-- The FBI has arrested a Kirkland, Washington, man for making threats to kill former Ferguson police officer Darren Wilson. According to a criminal complaint filed in federal court in Seattle, Jaleel Tariq Abdul-Jabbaar, made numerous threats against Wilson and his family on his Facebook page.
Abdul-Jabbaar’s Facebook page described in court papers contains numerous posts calling for Wilson to be killed. A news report reposted his page with the headline, “ANONYMOUS Posts Information on Officer Darren Wilson’s Location and His Friend,” Abdul-Jabbaar allegedly comments, “We the oppressed people need to kill this white cop.”
In a September 15 Facebook post which included a photo of Darren Wilson and the headline, “Wanted for Murder of Mike Brown,” Abdul-Jabbaar allegedly writes, “This dude needs his house sprayed.”
Another post on November 11 from Abdul-Jabbaar states, “Are there any REAL BLACK MEN that would love to go down to Ferguson Missouri to give those bullets that Police Officer Darren Wilson fired into the body of Mike Brown. If we’re unable to locate Officer Wilson then we’ll return them to his wife and if not her then his children.”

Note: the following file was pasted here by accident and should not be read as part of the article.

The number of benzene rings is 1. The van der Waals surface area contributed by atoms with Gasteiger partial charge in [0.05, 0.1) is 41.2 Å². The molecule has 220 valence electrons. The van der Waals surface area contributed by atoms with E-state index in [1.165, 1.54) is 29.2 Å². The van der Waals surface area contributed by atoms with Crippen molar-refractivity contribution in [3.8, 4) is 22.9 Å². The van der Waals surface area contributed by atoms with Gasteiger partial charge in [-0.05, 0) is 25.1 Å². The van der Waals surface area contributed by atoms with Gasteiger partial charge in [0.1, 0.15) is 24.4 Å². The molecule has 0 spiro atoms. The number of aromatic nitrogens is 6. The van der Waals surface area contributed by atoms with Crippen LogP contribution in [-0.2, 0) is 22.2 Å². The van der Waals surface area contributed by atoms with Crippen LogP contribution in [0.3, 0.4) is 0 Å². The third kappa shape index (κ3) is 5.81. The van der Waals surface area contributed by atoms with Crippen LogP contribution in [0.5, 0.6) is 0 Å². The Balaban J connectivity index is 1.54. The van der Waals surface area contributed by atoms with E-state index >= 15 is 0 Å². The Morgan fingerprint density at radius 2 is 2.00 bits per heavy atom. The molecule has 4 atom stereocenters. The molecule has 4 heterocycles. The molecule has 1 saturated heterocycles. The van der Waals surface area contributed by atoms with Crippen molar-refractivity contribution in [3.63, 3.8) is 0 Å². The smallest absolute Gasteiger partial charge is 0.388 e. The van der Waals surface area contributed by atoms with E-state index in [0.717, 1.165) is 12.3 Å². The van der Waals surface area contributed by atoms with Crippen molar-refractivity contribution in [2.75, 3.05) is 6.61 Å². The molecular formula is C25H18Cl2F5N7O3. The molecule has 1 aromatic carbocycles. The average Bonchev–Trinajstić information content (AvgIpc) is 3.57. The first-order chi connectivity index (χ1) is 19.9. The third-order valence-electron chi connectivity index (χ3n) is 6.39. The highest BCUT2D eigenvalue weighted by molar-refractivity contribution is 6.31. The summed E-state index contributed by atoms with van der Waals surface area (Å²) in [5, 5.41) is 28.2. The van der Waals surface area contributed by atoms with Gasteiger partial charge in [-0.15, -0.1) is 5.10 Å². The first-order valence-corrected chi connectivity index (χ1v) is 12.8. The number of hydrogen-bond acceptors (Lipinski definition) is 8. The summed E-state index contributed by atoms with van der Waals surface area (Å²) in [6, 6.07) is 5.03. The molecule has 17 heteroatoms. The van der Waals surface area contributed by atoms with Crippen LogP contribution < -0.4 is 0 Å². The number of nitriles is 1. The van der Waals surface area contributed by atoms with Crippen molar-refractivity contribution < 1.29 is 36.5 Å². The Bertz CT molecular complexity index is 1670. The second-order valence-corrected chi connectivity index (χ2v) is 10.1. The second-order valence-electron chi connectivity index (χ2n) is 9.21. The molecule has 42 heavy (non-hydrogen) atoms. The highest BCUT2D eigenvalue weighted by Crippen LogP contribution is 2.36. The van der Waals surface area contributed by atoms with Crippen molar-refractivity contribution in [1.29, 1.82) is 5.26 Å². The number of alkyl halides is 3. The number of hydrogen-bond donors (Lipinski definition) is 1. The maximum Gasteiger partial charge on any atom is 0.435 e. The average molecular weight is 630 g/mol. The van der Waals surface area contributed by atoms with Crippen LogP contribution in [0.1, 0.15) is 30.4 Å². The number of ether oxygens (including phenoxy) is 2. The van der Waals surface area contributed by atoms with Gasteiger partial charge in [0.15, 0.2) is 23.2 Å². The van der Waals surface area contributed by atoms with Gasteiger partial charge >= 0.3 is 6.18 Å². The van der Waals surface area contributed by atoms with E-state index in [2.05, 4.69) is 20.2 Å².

Abdul-Jabbaar’s rage-filled posts reach a boiling point after the grand jury investigating the August 9 shooting death of Michael Brown at the hands of then-Ferguson Police Officer Darren Wilson declined to indict Wilson. On November 24, Abdul-Jabbaar posted a news article with the headline, “Ferguson Grand Jury Verdict has Just Been Reached.” His comments, “Ready to go and kill some cops,” and “We need to kill this white motha f---- and anything that has a badge on.”
Though not mentioned in the complaint, Abdul-Jabbaar’s Facebook page includes several sympathetic references to ISIS and uses an image of the ISIS flag as the cover photo.
Acting United States Attorney Annette L. Hayes said in a statement, “Although we each have the right to express our views about the decision reached by the state grand jury in Ferguson, Missouri, we cannot tolerate violence or threats of violence that are intended to intimidate, and ultimately silence debate. Such threats are crimes, and the individuals who make them must be held to account.”
Abdul-Jabbaar is charged with three counts of making interstate threats and faces up to five years in prison.
Abdul-Jabbaar’s attorney Kyana Givens, a federal public defender, declined to comment on the case.